UAE video interviews with individuals within the Dubai and Abu Dabai art world discussed art scenes, the art market and speculation on art even at a local level.
It would be a bit misleading to describe exhibitions as national representations as nationalism was troubled by a number of curators and pavilions, Germany’s Nicolaus Schafhausen chose to present Liam Gillick (U.K.) for the German pavilion and the Danish and Nordic (Finland, Norway and Sweden) Pavilions jointly presented a narrative driven installation titled ‘The Collectors’. This exhibition, curated by Elmgreen and Dragset, showed the work of 24 artists. The curators wittily and pragmatically employed the modernist structures of the Danish and Nordic pavilions to present stories of dysfunctional excess, sex, death and bankruptcy. On a more serious note the Danish Pavilion’s ‘For Sale’ sign was a reminder of the art market’s entanglement with other markets and the ills of an economy driven by speculation.
Gillick’s enigmatic Cat in the Modernist Kitchen literally addressed the space of the German Pavilion and its history as a fascist structure, with Gillick also engaging the audience through other channels including the pavilions chirpy invigilators and a Deutsche Welle documentary.
As well as the exhibitions above the other highlights of the Giardini were: Péter Forgás’ Col Tempo – The W Project at the Hungarian Pavilion. Forgás mined Nazi archival material in an installation that examined: the congruence of photography, film and the scientific gaze during the Nazi era, drawing attention to the history of both media and their dubious links with science and documentary forms. Roman Ondak afforded us a subtle passage through the Czech and Slovak Rebublics pavilion, a break from the heavily underscored space of art, in his gentle garden path titled Loop. Bruce Nauman’s work was spread over three locations in Venice and a visit to see his work at the Università Ca’ Foscari was particularly rewarding as it was a chance to experiece his early text pieces and more recent work, while exploring the exciting environs of the market and University area.
Participating Countries outside the Giardini that remained with me were: Palastine; Ireland; Lithuania; Latvia; Australia; Mexico; Iceland; Singapore; Union of the Comoros and the Central Asian Pavilion.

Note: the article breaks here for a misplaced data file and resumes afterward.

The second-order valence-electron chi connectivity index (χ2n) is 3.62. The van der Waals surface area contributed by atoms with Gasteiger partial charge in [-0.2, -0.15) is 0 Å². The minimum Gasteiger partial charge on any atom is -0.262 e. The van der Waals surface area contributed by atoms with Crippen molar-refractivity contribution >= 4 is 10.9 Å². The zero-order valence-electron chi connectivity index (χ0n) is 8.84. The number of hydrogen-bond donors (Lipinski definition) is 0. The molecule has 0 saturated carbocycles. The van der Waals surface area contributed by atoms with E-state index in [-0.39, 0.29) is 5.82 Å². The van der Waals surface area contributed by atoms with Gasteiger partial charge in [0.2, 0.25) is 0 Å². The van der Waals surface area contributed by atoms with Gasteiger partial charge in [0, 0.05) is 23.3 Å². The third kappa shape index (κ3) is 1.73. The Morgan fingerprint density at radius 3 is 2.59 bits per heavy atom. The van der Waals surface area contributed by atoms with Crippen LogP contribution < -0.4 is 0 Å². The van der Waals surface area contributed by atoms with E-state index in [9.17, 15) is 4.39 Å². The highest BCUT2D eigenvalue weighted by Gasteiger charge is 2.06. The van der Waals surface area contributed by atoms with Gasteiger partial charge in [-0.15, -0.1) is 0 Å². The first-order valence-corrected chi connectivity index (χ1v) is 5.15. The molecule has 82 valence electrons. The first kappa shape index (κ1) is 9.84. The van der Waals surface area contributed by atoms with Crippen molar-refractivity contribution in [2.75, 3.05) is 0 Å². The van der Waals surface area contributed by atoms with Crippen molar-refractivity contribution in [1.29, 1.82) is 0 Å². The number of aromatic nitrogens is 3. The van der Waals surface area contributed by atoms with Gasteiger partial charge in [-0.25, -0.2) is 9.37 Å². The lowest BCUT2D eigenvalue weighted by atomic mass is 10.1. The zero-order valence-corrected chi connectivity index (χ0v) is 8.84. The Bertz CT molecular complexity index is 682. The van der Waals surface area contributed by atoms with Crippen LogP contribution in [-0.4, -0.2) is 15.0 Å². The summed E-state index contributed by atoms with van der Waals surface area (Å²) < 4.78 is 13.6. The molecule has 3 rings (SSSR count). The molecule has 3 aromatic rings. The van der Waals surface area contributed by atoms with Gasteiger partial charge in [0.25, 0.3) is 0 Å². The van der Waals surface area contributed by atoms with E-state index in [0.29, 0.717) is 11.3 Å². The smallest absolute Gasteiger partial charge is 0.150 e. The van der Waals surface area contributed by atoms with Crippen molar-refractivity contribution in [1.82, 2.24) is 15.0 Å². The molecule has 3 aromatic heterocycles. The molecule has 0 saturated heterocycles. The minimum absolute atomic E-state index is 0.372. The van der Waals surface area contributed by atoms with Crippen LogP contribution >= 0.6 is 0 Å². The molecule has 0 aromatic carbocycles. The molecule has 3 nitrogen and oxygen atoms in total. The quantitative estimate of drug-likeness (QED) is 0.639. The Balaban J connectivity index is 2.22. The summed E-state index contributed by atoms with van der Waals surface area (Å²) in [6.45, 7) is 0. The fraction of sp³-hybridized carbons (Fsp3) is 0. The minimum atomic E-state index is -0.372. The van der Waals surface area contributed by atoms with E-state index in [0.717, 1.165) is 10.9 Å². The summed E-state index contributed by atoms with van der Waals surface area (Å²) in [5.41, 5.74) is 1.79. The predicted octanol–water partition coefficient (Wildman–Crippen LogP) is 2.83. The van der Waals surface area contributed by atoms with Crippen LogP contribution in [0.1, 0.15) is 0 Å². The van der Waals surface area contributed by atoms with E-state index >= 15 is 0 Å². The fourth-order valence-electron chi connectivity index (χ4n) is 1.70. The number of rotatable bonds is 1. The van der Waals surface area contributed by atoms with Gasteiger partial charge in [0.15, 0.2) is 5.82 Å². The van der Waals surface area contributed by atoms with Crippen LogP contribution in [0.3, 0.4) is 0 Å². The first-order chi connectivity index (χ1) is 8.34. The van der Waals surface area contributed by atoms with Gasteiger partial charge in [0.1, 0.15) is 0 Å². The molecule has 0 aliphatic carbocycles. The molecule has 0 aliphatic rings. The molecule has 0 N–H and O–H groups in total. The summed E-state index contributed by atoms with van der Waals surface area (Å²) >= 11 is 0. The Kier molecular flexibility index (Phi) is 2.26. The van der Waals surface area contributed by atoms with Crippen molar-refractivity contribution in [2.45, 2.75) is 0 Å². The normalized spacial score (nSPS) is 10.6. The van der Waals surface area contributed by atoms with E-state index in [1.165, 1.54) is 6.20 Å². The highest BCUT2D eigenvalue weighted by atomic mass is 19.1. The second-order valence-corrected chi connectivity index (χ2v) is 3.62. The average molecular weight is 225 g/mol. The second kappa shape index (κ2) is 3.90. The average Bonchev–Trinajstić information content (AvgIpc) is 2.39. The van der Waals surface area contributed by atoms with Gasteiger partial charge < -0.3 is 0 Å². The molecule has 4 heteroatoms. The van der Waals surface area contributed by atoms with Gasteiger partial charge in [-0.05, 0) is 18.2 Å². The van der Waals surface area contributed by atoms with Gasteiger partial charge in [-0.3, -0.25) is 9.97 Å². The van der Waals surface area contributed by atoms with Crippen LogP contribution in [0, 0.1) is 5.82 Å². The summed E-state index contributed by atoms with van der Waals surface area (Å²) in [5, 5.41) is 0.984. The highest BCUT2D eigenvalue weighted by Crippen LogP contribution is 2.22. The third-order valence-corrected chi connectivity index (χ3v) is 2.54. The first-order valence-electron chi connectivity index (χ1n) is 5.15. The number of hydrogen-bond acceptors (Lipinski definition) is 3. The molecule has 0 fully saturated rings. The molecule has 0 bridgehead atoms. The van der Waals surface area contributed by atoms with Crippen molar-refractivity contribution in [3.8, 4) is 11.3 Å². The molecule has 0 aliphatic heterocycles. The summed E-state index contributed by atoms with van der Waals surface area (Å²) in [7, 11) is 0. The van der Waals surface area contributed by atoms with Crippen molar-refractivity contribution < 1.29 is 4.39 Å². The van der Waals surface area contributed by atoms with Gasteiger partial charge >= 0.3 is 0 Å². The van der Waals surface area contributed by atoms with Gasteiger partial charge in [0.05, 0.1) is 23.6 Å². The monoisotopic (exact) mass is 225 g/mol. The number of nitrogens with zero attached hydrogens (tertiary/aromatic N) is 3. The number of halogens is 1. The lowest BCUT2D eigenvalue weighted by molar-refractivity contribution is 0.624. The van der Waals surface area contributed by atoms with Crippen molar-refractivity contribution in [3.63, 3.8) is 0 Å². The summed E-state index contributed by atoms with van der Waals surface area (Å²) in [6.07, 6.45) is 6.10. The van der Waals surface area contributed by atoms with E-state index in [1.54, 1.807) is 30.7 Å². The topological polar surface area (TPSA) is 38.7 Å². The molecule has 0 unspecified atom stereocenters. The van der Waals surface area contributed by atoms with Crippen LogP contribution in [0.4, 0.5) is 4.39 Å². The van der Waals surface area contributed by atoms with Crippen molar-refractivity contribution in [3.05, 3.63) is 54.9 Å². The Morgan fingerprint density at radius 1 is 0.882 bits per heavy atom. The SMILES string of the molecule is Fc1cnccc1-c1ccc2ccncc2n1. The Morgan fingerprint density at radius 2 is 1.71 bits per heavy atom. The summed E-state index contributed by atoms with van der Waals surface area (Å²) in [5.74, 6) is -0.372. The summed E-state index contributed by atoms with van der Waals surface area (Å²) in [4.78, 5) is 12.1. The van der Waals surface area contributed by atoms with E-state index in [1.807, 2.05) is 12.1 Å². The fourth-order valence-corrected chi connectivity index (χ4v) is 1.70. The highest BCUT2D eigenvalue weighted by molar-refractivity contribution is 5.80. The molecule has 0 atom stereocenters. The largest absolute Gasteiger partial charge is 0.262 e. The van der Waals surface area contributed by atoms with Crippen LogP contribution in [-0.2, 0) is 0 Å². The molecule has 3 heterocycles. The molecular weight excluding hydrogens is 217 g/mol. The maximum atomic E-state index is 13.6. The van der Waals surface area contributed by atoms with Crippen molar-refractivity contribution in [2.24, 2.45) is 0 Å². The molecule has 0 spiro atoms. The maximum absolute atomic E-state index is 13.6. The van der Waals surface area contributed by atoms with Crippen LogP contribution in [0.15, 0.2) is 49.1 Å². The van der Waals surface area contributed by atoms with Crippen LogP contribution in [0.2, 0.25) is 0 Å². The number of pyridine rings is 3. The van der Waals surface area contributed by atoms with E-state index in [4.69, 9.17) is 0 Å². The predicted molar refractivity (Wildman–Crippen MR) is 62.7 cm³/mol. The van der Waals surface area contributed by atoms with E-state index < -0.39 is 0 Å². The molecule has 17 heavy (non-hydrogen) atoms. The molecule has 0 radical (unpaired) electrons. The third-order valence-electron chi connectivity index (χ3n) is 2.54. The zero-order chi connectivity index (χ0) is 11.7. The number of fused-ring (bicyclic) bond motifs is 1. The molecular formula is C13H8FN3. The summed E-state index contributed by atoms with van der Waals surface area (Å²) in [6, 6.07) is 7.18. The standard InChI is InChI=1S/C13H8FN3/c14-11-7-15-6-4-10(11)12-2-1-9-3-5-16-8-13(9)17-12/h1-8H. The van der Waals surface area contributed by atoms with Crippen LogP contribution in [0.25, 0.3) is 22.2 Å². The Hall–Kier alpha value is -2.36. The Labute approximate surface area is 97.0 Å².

Susan MacWilliam represented Northern Ireland; Martin Boyce, Scotland at Venice and a particularly interesting gathering works East West Divan, presented by Turqouise Mountain, provided an opportunity to see the work of emerging artists from Afghanistan, Iran and Pakistan. In MacWilliam’s work the intimacy she has with her subject and subjects is immediately evident and her blending of documentary and creative narratives draws us in to a world that merges, science, celebrity and the ongoing facination within popular culture with the uncanny.
Public space often comes into focus wherever the biennial. Themes explored at the Printed Project talk and within the work of Sarah Browne and Gareth Kennedy brought issues of globalisation, migrancy and labour to the fore. While the historicity of Venice and the events that it hosts give it its’ vibrancy there is an underlying idiosyncrasy in the sterile regulation what happens within its’ public spaces. Gareth Kennedy’s buskers amongst other street events were waiting for their official civic authorisation in order to busk, reminding me of Homi Bhabha’s discussion on authority and who has the right to narrate. On the ground migrant African bag sellers were shifting at a moments notice to avoid the Caribinari and temporary information stands, spreading their wares in the same way, warned tourists of fines and that these brand rip-offs were made by child labour in China. The city itself seemed to reiterate Aleksandra Mir‘s title ‘all places contain all others’.
Monica Flynn, July 2009.
 Tobias Rehberger received a 2009 Golden Lion award for the best art work